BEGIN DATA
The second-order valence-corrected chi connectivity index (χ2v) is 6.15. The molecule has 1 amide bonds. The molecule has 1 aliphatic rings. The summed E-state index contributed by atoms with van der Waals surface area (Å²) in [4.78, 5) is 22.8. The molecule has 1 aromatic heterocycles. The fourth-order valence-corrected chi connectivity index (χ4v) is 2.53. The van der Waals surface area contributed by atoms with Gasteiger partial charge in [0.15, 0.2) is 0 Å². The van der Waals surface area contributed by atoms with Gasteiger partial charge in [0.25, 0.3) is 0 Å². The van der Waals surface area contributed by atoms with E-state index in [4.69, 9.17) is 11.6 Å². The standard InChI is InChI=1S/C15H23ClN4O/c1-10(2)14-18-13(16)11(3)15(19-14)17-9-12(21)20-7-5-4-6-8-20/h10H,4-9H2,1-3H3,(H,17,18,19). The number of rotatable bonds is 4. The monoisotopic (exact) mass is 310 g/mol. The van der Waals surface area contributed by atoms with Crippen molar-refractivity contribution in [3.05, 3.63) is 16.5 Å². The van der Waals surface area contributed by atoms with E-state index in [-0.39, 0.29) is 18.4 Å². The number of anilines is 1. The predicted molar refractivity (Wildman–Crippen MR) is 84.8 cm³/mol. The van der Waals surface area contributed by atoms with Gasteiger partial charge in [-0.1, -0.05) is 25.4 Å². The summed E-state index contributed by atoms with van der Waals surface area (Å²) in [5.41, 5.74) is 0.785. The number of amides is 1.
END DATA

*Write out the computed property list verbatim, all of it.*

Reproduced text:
The second-order valence-corrected chi connectivity index (χ2v) is 6.15. The molecule has 1 amide bonds. The molecule has 1 aliphatic rings. The summed E-state index contributed by atoms with van der Waals surface area (Å²) in [4.78, 5) is 22.8. The molecule has 1 aromatic heterocycles. The fourth-order valence-corrected chi connectivity index (χ4v) is 2.53. The van der Waals surface area contributed by atoms with Gasteiger partial charge in [0.15, 0.2) is 0 Å². The van der Waals surface area contributed by atoms with Gasteiger partial charge in [0.25, 0.3) is 0 Å². The van der Waals surface area contributed by atoms with E-state index in [4.69, 9.17) is 11.6 Å². The standard InChI is InChI=1S/C15H23ClN4O/c1-10(2)14-18-13(16)11(3)15(19-14)17-9-12(21)20-7-5-4-6-8-20/h10H,4-9H2,1-3H3,(H,17,18,19). The number of rotatable bonds is 4. The monoisotopic (exact) mass is 310 g/mol. The van der Waals surface area contributed by atoms with Crippen molar-refractivity contribution in [3.05, 3.63) is 16.5 Å². The van der Waals surface area contributed by atoms with E-state index in [-0.39, 0.29) is 18.4 Å². The number of anilines is 1. The predicted molar refractivity (Wildman–Crippen MR) is 84.8 cm³/mol. The van der Waals surface area contributed by atoms with Gasteiger partial charge in [-0.1, -0.05) is 25.4 Å². The summed E-state index contributed by atoms with van der Waals surface area (Å²) in [5.41, 5.74) is 0.785. The number of amides is 1.